Next-generation phenomics for the Tree of Life

J. Gordon Burleigh, Kenzley Alphonse, Andrew J. Alverson, Holly M. Bik, Carrine Blank, Andrea L. Cirranello, Hong Cui, Marymegan Daly, Thomas G. Dietterich, Gail Gasparich, Jed Irvine, Matthew Julius, Seth Kaufman, Edith Law, Jing Liu, Lisa Moore, Maureen A. O'Leary, Maria Passarotti, Sonali Ranade, Nancy B. SimmonsDennis W. Stevenson, Robert W. Thacker, Edward C. Theriot, Sinisa Todorovic, Paúl M. Velazco, Ramona L. Walls, Joanna M. Wolfe, Mengjie Yu

Research output: Contribution to journalArticlepeer-review

39 Scopus citations


The phenotype represents a critical interface between the genome and the environment in which organisms live and evolve. Phenotypic characters also are a rich source of biodiversity data for tree building, and they enable scientists to reconstruct the evolutionary history of organisms, including most fossil taxa, for which genetic data are unavailable. Therefore, phenotypic data are necessary for building a comprehensive Tree of Life. In contrast to recent advances in molecular sequencing, which has become faster and cheaper through recent technological advances, phenotypic data collection remains often prohibitively slow and expensive. The next-generation phenomics project is a collaborative, multidisciplinary effort to leverage advances in image analysis, crowdsourcing, and natural language processing to develop and implement novel approaches for discovering and scoring the phenome, the collection of phentotypic characters for a species. This research represents a new approach to data collection that has the potential to transform phylogenetics research and to enable rapid advances in constructing the Tree of Life. Our goal is to assemble large phenomic datasets built using new methods and to provide the public and scientific community with tools for phenomic data assembly that will enable rapid and automated study of phenotypes across the Tree of Life.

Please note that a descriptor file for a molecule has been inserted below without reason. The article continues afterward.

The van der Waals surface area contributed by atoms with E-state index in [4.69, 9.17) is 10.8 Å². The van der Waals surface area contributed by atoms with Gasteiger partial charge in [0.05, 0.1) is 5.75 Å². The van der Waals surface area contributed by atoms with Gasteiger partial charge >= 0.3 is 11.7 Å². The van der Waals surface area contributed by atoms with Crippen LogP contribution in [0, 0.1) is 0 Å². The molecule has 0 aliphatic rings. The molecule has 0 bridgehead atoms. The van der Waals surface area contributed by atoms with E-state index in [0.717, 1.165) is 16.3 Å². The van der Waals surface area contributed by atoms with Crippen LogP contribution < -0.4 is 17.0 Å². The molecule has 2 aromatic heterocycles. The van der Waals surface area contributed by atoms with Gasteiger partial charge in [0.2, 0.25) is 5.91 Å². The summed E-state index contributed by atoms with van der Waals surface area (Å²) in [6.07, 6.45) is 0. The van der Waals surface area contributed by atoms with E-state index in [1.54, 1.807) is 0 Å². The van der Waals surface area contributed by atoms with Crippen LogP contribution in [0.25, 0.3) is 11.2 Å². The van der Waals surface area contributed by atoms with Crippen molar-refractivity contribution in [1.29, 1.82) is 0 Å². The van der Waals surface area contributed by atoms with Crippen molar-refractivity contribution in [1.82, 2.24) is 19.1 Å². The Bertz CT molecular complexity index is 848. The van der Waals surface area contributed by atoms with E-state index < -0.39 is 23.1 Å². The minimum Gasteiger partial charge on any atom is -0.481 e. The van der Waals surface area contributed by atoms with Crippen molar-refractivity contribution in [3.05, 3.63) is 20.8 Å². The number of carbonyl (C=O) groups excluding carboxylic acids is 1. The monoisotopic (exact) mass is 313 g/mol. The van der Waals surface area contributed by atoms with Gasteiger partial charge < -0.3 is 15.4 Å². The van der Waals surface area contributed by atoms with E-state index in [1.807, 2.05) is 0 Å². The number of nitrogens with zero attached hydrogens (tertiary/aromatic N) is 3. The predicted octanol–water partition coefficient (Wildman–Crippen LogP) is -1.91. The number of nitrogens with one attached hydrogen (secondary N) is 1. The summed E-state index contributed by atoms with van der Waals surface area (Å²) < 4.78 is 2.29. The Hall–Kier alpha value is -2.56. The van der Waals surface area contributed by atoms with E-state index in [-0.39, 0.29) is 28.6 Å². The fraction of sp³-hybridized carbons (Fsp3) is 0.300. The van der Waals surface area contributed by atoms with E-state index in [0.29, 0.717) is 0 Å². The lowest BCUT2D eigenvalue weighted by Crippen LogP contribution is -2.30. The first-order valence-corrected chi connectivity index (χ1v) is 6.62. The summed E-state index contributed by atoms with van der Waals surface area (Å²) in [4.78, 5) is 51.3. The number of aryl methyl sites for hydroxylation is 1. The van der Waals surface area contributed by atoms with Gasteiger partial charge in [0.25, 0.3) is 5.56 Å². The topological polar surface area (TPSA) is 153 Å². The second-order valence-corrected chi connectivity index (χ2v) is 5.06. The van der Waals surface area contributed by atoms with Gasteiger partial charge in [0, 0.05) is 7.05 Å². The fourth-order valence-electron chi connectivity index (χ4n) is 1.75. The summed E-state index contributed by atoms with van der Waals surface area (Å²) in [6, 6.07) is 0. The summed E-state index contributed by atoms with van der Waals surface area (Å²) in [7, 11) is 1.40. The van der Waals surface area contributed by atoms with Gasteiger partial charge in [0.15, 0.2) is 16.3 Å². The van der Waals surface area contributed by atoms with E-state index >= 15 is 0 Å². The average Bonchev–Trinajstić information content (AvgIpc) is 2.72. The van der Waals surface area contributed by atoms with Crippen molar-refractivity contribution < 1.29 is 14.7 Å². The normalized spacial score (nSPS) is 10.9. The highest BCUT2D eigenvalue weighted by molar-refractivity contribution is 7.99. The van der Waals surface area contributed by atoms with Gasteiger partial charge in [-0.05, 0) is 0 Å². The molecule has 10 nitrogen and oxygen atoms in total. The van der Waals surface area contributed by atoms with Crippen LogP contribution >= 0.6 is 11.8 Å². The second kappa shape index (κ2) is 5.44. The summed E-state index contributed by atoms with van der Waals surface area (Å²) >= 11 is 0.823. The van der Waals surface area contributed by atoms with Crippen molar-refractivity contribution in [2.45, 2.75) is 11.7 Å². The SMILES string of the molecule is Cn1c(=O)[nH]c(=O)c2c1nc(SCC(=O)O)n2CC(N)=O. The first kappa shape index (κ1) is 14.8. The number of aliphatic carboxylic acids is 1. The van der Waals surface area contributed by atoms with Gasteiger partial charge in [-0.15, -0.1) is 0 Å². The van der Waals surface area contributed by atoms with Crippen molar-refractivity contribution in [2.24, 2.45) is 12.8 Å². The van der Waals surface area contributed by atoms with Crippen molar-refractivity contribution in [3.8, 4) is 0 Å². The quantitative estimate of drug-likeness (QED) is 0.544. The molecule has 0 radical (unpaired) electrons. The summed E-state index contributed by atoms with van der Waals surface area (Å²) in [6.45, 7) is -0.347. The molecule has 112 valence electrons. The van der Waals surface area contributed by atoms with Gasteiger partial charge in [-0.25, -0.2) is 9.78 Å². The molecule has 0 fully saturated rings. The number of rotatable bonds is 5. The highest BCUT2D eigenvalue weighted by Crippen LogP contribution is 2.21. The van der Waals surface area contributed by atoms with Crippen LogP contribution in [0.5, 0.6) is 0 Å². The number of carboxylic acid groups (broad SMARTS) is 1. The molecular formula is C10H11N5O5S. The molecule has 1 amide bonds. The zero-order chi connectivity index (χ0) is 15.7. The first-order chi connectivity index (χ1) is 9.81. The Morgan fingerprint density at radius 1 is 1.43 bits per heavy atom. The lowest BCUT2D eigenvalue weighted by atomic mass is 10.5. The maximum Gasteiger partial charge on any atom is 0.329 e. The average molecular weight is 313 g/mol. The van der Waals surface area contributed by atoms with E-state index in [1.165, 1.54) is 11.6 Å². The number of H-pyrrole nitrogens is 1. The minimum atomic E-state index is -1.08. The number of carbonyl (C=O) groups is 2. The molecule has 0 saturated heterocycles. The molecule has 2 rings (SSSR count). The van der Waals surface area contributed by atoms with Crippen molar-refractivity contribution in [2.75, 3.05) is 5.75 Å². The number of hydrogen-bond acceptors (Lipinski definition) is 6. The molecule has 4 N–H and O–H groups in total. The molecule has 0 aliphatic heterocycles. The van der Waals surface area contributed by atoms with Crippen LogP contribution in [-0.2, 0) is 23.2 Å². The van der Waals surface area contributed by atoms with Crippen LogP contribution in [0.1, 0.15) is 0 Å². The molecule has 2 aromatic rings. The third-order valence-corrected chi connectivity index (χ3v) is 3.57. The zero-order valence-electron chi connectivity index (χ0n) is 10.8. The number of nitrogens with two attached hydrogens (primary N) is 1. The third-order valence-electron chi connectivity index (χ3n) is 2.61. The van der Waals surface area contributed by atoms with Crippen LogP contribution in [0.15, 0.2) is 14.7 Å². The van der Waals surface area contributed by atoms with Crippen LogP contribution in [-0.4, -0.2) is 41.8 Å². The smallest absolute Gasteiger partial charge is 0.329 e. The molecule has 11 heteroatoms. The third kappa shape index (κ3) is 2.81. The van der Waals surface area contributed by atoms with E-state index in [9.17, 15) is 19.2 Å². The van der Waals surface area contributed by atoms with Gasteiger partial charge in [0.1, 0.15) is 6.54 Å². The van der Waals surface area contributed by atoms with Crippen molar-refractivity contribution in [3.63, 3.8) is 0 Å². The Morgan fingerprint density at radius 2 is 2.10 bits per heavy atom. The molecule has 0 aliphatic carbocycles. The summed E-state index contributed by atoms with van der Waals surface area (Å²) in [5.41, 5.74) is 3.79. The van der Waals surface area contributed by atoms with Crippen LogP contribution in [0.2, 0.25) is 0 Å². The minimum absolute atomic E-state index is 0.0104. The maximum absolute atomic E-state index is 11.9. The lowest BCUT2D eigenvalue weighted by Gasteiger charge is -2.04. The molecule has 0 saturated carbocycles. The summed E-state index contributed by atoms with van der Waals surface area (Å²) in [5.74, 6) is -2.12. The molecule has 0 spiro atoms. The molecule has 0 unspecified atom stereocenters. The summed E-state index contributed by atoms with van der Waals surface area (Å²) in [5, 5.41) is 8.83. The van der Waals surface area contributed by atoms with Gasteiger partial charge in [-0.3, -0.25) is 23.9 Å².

Original languageEnglish (US)
Article numberecurrents.tol.085c713acafc8711b2ff7010a4b03733
JournalPLoS Currents
Issue numberJUNE
StatePublished - 2013

ASJC Scopus subject areas

  • Medicine (miscellaneous)


Dive into the research topics of 'Next-generation phenomics for the Tree of Life'. Together they form a unique fingerprint.

Cite this